Many publicly and privately operated schools provide technical training; the type and quality of training varies considerably. Therefore, prospective students should be careful in selecting a program. They should contact prospective employers regarding their preferences and ask schools to provide information about the kinds of jobs obtained by graduates, instructional facilities and equipment, and faculty qualifications. Graduates of ABET-accredited programs usually are recognized to have achieved an acceptable level of competence in the mathematics, science, and technical courses required for this occupation.
Technical institutes offer intensive technical training through application and practice, but less theory and general education than do community colleges. Many offer 2-year associate degree programs, and are similar to or part of a community college or State university system. Other technical institutes are run by private, often for-profit organizations, sometimes called proprietary schools. Their programs vary considerably in length and types of courses offered, although some are 2-year associate degree programs.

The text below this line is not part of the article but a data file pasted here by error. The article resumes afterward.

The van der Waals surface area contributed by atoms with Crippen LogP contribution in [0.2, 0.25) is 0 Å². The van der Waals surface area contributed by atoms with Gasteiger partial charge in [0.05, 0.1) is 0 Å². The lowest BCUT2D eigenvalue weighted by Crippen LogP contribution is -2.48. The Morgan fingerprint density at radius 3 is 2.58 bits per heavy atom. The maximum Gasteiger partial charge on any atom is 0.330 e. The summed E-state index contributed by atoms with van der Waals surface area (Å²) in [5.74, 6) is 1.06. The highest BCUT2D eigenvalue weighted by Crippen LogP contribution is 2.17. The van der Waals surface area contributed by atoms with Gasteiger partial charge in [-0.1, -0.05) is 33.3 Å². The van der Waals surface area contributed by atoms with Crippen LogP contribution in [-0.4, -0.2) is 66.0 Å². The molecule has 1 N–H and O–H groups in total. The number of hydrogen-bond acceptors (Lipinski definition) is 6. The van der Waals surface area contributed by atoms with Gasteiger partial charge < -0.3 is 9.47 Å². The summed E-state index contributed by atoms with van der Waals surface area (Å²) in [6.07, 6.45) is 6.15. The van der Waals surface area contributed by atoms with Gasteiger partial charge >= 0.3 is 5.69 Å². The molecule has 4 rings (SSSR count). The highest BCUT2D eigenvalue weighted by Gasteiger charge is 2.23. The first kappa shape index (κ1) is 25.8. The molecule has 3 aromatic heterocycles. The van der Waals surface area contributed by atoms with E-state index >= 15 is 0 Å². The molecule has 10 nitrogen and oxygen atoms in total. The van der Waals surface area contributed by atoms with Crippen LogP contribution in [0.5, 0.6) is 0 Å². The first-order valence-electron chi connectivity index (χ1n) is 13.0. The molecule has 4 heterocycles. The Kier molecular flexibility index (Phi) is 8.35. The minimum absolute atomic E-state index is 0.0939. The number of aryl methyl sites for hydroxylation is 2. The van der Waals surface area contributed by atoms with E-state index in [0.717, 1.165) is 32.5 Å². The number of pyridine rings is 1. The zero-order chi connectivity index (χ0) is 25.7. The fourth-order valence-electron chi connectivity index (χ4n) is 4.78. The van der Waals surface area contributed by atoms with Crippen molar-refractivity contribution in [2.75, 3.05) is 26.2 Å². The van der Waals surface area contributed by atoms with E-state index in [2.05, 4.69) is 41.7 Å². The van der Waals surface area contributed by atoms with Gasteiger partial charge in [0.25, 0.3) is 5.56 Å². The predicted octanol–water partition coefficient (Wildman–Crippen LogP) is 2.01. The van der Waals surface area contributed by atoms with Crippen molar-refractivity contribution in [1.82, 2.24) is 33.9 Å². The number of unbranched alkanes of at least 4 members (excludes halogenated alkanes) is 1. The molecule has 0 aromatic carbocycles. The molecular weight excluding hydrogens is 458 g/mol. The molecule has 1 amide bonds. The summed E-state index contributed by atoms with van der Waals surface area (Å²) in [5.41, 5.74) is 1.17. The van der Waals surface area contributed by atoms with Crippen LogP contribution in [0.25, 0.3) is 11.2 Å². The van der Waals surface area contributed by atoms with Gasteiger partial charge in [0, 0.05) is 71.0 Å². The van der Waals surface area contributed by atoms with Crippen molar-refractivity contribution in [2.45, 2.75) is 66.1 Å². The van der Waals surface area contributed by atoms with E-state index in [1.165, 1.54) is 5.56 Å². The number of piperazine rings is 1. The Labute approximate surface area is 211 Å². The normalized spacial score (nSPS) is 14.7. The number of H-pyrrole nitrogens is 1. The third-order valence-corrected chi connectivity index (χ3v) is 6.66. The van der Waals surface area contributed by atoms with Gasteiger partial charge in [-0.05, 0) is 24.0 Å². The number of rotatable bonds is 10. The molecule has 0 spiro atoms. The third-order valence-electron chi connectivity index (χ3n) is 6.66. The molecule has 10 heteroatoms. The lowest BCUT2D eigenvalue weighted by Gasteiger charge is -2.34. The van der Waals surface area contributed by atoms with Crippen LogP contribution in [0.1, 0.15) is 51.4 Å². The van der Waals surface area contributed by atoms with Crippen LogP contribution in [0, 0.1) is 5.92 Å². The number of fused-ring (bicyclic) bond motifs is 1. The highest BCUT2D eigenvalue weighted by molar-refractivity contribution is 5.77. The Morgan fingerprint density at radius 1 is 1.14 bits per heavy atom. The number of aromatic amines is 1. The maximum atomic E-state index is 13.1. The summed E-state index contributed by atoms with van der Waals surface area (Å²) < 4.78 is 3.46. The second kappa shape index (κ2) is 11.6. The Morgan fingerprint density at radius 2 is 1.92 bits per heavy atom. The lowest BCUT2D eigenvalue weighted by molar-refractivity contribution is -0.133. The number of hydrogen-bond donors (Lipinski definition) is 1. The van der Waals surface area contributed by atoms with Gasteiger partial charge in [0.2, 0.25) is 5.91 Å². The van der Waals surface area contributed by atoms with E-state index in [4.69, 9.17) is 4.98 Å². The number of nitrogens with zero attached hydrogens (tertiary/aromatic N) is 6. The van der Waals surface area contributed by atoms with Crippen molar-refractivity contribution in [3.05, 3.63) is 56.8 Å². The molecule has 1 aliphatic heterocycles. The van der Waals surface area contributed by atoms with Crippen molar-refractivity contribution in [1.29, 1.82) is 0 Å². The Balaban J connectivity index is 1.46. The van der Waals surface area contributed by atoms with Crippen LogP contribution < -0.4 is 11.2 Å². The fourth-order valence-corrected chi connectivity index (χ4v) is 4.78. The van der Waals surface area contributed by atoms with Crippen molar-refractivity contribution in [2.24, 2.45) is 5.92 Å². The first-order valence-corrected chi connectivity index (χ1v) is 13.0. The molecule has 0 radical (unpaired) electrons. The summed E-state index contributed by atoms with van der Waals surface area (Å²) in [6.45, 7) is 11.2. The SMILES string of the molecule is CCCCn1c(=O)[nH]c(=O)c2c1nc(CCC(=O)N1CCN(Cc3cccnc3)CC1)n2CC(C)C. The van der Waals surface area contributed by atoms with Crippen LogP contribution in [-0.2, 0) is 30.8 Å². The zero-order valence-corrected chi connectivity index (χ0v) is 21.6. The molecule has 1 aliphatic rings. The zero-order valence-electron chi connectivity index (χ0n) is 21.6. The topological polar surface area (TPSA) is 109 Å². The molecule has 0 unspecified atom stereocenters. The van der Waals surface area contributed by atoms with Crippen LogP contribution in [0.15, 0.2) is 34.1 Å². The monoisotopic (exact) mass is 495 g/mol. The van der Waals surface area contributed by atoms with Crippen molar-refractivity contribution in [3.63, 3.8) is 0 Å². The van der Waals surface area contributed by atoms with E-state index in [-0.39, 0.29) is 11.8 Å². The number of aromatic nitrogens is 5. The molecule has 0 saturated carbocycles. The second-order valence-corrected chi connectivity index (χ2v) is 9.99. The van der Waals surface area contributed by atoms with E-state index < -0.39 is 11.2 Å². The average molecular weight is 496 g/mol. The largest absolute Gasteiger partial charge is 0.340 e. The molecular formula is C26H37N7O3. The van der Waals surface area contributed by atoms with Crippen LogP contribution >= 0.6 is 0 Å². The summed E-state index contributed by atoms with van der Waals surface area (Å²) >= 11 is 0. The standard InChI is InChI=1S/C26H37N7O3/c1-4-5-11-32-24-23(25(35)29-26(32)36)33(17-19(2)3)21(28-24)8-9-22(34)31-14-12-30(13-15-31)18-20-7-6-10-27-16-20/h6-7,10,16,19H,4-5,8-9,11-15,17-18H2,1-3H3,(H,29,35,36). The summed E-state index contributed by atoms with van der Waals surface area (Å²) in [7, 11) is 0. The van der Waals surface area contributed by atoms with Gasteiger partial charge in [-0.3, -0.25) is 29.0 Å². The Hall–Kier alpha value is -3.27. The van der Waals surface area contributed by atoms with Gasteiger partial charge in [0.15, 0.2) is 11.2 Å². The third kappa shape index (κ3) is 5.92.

Community colleges offer curriculums that are similar to those in technical institutes, but that may include more theory and liberal arts. There may be little or no difference between programs at technical institutes and community colleges, as both offer associate degrees. After completing the 2-year program, some graduates get jobs as engineering technicians, while others continue their education at 4-year colleges. However, there is a difference between an associate degree in pre-engineering and one in engineering technology. Students who enroll in a 2-year pre-engineering program may find it very difficult to find work as an engineering technician should they decide not to enter a 4-year engineering program, because pre-engineering programs usually focus less on hands-on applications and more on academic preparatory work. Conversely, graduates of 2-year engineering technology programs may not receive credit for some of the courses they have taken if they choose to transfer to a 4-year engineering program. Colleges with these 4-year programs usually do not offer engineering technician training, but college courses in science, engineering, and mathematics are useful for obtaining a job as an engineering technician. Many 4-year colleges offer bachelor’s degrees in engineering technology, but graduates of these programs often are hired to work as technologists or applied engineers, not technicians.